Moscow plans to pull 200,000 troops out of Asia and reduce its Pacific fleet within two years, a senior Soviet official said Thursday, challenging the United States to do the same.
"It's time to reduce the remnants of the Cold War in the Asia-Pacific region," said Vadim Medvedev, a close aide to President Mikhail S. Gorbachev.His comments to Korean businessmen came on the heels of this week's summit in Paris, where officials formally declared the Cold War over in Europe.
Medvedev, a member of the Soviet president's council of advisers, proposed that leaders in Asia meet for military consultations to speed up talks on arms control, the scaleback of forces and reduction of tensions.
"We are firmly convinced that it is impossible to realize progress in the Pacific region without the essential removal of military confrontation," he said. "Building on nuclear missiles has been continuing as before and naval exercises have not been reduced."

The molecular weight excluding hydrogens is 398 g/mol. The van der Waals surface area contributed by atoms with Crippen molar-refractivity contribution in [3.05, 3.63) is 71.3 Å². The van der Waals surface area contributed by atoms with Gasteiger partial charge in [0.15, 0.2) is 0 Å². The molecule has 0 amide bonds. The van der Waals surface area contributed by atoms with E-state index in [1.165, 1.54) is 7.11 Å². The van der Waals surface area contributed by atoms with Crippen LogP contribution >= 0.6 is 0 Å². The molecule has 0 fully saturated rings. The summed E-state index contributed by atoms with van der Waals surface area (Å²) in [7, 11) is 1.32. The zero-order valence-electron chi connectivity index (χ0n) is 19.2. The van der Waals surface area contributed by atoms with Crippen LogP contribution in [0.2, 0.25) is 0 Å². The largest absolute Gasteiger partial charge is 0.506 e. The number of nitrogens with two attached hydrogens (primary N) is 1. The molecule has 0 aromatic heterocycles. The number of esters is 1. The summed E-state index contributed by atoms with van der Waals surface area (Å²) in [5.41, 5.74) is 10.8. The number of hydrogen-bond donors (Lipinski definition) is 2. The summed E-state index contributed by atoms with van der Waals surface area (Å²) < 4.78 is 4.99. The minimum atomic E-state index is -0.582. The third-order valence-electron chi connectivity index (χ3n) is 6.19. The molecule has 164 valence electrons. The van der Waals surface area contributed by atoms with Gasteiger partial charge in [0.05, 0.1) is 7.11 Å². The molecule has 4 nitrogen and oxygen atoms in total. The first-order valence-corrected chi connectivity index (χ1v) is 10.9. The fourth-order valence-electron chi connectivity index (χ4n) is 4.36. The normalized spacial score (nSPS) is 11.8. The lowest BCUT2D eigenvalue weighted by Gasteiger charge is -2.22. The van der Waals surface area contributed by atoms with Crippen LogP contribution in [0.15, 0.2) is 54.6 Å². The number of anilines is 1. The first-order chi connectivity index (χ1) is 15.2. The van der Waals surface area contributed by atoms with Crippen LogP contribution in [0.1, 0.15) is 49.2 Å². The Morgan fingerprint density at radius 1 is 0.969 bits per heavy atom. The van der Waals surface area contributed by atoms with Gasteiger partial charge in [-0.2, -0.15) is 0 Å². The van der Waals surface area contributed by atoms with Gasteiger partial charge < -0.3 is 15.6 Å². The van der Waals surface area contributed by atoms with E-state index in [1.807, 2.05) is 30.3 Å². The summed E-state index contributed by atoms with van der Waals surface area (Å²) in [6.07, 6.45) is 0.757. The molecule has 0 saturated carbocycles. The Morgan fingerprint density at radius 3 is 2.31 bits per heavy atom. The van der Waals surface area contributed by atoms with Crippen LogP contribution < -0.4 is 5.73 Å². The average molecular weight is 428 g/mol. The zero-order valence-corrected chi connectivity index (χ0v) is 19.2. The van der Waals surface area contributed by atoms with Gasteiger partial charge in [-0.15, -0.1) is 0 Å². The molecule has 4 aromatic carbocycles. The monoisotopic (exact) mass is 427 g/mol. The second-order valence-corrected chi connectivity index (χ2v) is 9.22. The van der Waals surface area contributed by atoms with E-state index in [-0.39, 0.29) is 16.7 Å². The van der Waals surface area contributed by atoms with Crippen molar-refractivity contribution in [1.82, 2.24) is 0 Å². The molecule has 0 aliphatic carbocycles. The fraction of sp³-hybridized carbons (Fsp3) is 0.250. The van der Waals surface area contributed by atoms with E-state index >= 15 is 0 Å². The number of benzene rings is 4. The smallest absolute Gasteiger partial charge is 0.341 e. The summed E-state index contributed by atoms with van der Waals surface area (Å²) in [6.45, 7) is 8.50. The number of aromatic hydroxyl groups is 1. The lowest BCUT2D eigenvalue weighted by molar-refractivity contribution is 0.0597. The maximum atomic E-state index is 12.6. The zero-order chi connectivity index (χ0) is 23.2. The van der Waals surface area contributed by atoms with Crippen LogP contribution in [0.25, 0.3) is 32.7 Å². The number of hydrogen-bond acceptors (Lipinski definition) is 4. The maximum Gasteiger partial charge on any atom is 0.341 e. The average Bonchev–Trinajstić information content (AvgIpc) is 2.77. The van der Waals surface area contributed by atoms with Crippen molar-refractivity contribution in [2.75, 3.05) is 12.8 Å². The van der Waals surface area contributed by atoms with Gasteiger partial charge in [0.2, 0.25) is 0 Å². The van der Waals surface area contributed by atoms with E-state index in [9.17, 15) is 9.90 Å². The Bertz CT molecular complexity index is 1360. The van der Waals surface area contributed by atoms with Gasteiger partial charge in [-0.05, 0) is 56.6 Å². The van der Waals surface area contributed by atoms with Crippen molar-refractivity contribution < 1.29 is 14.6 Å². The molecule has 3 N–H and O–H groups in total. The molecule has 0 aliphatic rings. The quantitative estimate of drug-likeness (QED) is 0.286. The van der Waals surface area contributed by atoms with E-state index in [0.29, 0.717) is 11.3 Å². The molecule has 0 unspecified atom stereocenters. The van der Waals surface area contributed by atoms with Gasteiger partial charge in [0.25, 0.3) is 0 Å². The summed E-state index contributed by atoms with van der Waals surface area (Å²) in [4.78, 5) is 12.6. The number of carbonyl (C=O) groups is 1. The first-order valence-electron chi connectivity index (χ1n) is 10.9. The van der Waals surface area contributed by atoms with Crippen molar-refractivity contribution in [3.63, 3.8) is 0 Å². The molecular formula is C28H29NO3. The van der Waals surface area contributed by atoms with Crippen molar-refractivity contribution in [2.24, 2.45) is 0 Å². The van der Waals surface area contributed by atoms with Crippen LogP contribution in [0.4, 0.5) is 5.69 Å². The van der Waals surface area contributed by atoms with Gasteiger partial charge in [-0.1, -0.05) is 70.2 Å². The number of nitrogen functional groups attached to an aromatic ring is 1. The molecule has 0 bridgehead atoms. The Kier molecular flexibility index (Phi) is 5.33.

Medvedev said that by 1992 Soviet soldiers stationed in Mongolia will be pulled out and the Soviet presence in Cam Ranh Bay, Vietnam, substantially reduced. He said the Soviet naval fleet in the Pacific will be "drastically reduced.
"It is important for the Soviet Union and the United States to be recognized as partners by ceasing to be military adversaries in the region," he said. "Despite positive developments, there have been virtually no changes in the military field."
Medvedev said the Soviet Union supports a North Korean proposal for the withdrawal of American troops from South Korea and backs the north's demands that the divided peninsula be made into a nuclear-free zone.
A planned December visit to Moscow by South Korean President Roh Tae-woo is seen as a milestone in Soviet-Korean relations that may lead to reduced tensions in Korea, Medvedev said.
The two nations established full diplomatic relations in September.